Book Review- Cheating, Dishonesty & Manipulation: Why Bright Kids Do It

by Elaine S. Wiener

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Cheating, Dishonesty & Manipulation: Why Bright Kids Do It
Kate Maupin, M.A.
Great Potential Press, Inc.
Paperback, $22.90, 306 pp.
ISBN  978-1-935067-29-0

Kate Maupin has woven together beautifully crafted words about a topic that is not easy to digest. Who wants to read about children who are so gifted that to amuse themselves they lie and cheat? Their parents don’t want to know this. Their teachers do not want to know this. And the rest of society does not want to know about this chicanery, either!

But we had better start listening, and we had better understand WHY our most successful and blessed-with-high-ability children are behaving this way.

Kate Maupin has a gift for language and declares:

When we are made aware of their falsehoods, we are allowed a brief glimpse into the minds of these amazing children with intellects so UNDERUSED that they turn their brains into Rube Goldberg machines, prolonging simple activities into detailed machinations with the same basic, if pointless, result.

UNDERUSED?  Listen to Ms. Maupin’s words with opinions and research worthy of this whole book on the subject:

The cheating culture in the United States has risen to epic proportions…The numbers continue to rise as students age, suggesting that cheating behaviors become habitual and that students do not grow out of it.

Apparently this is a known phenomenon.

As early as 1939, [the famous] Leta Hollingworth, an educator and investigator into the lives of the ‘self’ of the young, gifted child, warned that many high-ability students hide their talents to avoid rejection or ridicule. The deception that they learn and practice is a result of the way they feel about how they are perceived. Hollingworth called for support for these students and for recognition of the so-called ‘benign chicanery’ that they were capable of as a way to cope with their giftedness.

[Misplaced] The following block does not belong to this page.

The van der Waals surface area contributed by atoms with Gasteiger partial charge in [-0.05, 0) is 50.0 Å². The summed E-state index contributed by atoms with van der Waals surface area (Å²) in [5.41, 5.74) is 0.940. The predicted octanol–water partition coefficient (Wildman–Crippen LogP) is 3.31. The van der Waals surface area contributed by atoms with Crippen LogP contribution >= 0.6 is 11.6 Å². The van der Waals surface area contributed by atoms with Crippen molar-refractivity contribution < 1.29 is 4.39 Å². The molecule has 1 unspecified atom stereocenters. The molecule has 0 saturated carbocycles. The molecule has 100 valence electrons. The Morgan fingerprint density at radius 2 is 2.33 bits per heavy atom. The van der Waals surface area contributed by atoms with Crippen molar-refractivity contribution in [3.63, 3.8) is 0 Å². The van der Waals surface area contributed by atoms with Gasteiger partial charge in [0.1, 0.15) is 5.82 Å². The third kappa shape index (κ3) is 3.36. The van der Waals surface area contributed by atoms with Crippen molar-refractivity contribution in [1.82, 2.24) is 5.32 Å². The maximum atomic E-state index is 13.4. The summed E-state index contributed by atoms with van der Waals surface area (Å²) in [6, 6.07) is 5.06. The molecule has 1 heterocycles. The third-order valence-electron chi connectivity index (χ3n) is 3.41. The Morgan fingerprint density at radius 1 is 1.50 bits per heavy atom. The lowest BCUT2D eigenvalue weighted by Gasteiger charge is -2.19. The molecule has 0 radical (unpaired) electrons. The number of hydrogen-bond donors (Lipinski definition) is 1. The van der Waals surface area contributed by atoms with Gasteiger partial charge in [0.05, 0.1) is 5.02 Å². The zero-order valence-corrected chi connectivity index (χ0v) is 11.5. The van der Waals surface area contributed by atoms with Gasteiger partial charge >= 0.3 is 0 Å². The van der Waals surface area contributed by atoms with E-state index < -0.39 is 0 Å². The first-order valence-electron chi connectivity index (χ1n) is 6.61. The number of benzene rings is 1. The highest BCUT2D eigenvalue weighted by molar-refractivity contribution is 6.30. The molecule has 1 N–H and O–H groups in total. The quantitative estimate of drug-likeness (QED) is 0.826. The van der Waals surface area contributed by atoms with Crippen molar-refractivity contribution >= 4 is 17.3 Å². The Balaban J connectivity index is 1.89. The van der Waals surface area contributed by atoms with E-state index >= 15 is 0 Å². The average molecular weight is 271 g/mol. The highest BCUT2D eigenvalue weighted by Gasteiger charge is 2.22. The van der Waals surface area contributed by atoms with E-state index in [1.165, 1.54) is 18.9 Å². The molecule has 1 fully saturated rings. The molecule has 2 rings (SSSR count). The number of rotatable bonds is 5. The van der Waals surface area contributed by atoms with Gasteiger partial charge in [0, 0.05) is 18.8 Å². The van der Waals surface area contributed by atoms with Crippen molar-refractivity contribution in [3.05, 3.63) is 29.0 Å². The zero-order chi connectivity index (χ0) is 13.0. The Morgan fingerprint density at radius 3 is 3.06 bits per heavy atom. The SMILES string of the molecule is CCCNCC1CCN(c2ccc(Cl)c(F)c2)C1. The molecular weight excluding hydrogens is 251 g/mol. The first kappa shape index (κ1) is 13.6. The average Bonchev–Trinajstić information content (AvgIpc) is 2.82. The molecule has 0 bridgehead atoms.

Now that tells us WHY.

I know Leta Hollingworth’s words. I read them, I studied them, and I took them with me throughout my career. But where did they go? Did I go on with my life and forget them? And here we are in 2015 with this same problem so entrenched that perhaps people don’t even notice.

Think of the recent scandals on Wall Street. Were they accomplished by grown-ups who used to be our gifted students with UNDERUSED intellects?

Kate Maupin reminds us that their reasons for cheating are varied and sometimes complicated, but they all seem to have one thing in common: the ability to create the most beautiful, intricate, and sometimes, seemingly pointless falsehoods and deceptions. They are the best deceivers in the world.

The remainder of this book is composed of stories about students and a wonderful bibliography, which provides references for studies proving many points made through Maupin’s words.

ElaineElaine S. Wiener is Associate Editor for Book Reviews for the Gifted Education Communicator and can be reached at

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